Using Macedonia would mean using a Greek port and Greek territory. The Greeks are the most pro-Serb of all the NATO nations. They have ruled out the use of their ports and territory for ground troops, as has Macedonia, although it might be easier to change the mind of the Macedonians than that of the Greeks. Even if Macedonia were used, I understand that there is only one rather narrow road into Kosovo. If we go through Albania, there is a port, but I understand that its infrastructure is rudimentary. The road from Tirana to the northern border is little more than a track and 6,000 ft mountains would have to be crossed. Those are the only two politically possible routes for getting an army into Kosovo, and neither looks attractive. Those who glibly call for ground troops should tell us how they think it could be done because it would be a risky and difficult operation.
We must remember that it could be a long-term commitment. It is a question not only of how we get in but of how we get out. There are many other areas of potential conflict in the Balkans into which we could be dragged if NATO had a ground army in place.
The hon. Gentleman is identifying with great skill and clarity the available alternatives. Would he join me in saying that, at every stage, the House should be asked by the Government explicitly to support whatever the current policy happens to be?
I have much sympathy with the right hon. Gentleman's view but there have been many statements and debates on the subject. There has been no shortage of opportunities for right hon. and hon. Members to present their views. I know that he thinks there should be a vote on a substantive motion but he is in a better position than me to take that up with his Whips.
NATO seems to be encouraging the Kosovo Liberation Army. We have heard remarks about a phoenix rising from the ashes but we must ask who is arming it. It is getting arms, some of which turned out to be NATO arms obtained from Croatia. There is a United Nations arms embargo. If we are to arm the KLA and use it as part of the forces involved, we must answer some difficult questions. How do we get rid of the arms embargo? How will Russia react? I shall come presently to my concerns about the Russian position and the way in which they might be involved.
What is our policy on that matter? What is NATO's policy? The Rambouillet agreement called for the disarming of the KLA. We must accept that, whether we like it or not, the KLA will be a force in the area. The army exists; presumably it is getting recruits; we know that it is getting arms and has a greater incentive to fight for that territory than almost anyone else. How we use or manage the KLA is an important issue and I shall be interested in the Secretary of State's views on that matter.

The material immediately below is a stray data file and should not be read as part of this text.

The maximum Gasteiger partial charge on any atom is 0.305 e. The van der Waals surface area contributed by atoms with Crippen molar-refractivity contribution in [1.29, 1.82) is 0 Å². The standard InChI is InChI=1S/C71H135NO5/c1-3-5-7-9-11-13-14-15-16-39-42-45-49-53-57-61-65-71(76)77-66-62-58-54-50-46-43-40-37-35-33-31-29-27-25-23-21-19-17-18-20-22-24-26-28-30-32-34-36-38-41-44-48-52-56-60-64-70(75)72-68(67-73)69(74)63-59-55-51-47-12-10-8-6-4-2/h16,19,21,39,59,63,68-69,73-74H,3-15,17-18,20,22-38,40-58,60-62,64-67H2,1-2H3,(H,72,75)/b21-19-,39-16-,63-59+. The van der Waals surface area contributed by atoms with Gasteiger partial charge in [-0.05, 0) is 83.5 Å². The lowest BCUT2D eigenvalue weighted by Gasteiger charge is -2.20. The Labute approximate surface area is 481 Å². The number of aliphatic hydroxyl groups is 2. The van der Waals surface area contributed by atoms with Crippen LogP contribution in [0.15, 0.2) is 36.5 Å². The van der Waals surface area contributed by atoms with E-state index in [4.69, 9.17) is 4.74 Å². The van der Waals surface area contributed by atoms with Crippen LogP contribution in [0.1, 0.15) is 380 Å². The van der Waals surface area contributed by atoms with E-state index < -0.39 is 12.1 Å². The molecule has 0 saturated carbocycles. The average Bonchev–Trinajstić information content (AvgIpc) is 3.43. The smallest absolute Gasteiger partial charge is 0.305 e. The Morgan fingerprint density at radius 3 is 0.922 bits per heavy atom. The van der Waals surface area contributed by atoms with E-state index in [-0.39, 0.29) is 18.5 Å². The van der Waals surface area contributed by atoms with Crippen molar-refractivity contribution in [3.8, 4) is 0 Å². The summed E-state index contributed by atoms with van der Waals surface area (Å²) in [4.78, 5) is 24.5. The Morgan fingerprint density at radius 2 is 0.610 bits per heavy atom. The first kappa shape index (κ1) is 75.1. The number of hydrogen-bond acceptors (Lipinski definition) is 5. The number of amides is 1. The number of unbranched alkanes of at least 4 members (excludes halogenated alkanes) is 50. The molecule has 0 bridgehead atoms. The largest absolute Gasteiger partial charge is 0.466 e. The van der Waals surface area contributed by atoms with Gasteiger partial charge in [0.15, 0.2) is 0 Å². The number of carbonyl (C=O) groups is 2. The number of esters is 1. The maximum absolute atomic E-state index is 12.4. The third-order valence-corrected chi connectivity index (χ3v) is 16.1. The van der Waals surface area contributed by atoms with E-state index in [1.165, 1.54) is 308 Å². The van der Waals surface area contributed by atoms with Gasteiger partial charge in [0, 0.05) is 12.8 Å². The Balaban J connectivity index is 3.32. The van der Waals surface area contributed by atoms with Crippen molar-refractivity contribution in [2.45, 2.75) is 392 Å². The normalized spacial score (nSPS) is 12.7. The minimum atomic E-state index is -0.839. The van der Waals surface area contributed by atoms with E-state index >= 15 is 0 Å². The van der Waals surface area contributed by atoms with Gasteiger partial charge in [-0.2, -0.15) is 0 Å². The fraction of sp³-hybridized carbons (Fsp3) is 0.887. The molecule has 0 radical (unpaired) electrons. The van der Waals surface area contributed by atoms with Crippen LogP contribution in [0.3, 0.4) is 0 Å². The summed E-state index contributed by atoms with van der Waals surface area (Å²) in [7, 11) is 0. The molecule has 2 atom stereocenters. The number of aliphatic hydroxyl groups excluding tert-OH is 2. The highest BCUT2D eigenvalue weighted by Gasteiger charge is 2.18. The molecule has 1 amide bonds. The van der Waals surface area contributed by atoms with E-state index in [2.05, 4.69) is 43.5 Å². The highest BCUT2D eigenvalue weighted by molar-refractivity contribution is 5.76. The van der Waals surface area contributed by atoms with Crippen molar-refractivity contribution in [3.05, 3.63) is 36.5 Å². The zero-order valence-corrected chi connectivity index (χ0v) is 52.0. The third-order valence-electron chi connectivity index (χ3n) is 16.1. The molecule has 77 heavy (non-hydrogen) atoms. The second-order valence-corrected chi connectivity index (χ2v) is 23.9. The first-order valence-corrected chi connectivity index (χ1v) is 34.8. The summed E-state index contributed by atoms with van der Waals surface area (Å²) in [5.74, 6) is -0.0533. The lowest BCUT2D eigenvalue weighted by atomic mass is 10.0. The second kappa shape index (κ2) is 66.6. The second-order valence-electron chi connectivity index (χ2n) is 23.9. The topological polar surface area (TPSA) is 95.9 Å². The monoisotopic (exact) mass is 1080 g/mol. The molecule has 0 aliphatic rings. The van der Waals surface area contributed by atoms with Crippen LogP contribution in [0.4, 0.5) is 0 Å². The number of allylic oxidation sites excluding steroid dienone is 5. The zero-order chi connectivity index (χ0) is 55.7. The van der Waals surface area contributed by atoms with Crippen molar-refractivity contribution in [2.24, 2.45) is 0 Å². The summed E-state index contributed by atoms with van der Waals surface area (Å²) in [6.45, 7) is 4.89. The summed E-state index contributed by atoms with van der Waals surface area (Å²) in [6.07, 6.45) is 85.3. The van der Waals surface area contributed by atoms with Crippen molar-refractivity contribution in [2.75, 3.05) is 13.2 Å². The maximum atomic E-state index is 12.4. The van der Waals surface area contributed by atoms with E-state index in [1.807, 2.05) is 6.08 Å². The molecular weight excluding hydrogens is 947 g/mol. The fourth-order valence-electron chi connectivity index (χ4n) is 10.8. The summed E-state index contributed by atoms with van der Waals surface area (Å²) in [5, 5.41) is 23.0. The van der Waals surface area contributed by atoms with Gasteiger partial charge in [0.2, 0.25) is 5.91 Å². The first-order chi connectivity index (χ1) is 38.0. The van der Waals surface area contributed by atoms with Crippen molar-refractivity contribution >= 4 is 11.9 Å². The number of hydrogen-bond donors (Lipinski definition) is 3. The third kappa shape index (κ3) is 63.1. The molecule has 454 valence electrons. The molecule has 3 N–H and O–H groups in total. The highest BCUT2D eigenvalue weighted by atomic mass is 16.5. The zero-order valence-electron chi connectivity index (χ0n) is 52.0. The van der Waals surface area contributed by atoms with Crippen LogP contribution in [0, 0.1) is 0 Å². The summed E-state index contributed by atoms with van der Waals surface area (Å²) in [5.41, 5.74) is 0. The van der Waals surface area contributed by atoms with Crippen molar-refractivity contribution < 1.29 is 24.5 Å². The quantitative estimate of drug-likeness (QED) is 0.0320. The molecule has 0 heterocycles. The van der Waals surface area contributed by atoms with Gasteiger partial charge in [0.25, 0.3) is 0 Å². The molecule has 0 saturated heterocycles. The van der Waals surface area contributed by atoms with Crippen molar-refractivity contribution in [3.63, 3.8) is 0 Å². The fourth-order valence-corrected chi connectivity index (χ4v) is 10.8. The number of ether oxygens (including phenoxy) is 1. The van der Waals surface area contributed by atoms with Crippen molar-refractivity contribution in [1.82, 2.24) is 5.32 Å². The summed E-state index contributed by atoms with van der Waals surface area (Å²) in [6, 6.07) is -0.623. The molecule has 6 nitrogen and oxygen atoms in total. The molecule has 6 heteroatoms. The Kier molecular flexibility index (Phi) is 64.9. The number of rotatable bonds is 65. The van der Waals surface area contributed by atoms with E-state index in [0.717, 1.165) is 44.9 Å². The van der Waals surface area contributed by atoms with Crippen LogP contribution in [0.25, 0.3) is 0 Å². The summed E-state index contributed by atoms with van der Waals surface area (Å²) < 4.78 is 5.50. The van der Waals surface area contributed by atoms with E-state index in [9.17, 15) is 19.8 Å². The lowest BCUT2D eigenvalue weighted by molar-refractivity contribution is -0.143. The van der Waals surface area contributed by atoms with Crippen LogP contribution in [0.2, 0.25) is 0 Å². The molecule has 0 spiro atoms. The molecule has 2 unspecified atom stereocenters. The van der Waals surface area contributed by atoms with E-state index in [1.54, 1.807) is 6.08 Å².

My hon. Friend makes a point of real significance. If we fail to support the KLA's aim to liberate Kosovo and to enable the Kosovar people—when they all return home—to exercise their fundamental right to self-determination, is it not true that the KLA will obtain its arms from Libya, Iran or other places? It would be much better for us to work with the KLA than for that army to work with malign forces.
My hon. Friend illustrates the difficulties of operating in that region. However, as I said, a UN arms embargo is in place and I do not think that we in NATO could be seen to be arming the KLA outside it. One of the dangers of the activities of members of the KLA is that they may feed the demand for a Greater Albania, which is part of the potential undermining of the stability of Macedonia and one of the reasons we originally became involved in this matter. There are great threats to the stability of Macedonia that we must consider.
Several of my hon. Friends raised the issue of NATO's credibility in seeing through this matter —my hon. Friends the Members for Ruislip-Northwood, for Reigate (Mr. Blunt) and for Blaby (Mr. Robathan), for instance. The Government have put NATO's credibility at stake and that credibility must be redeemed, because our security relies on NATO.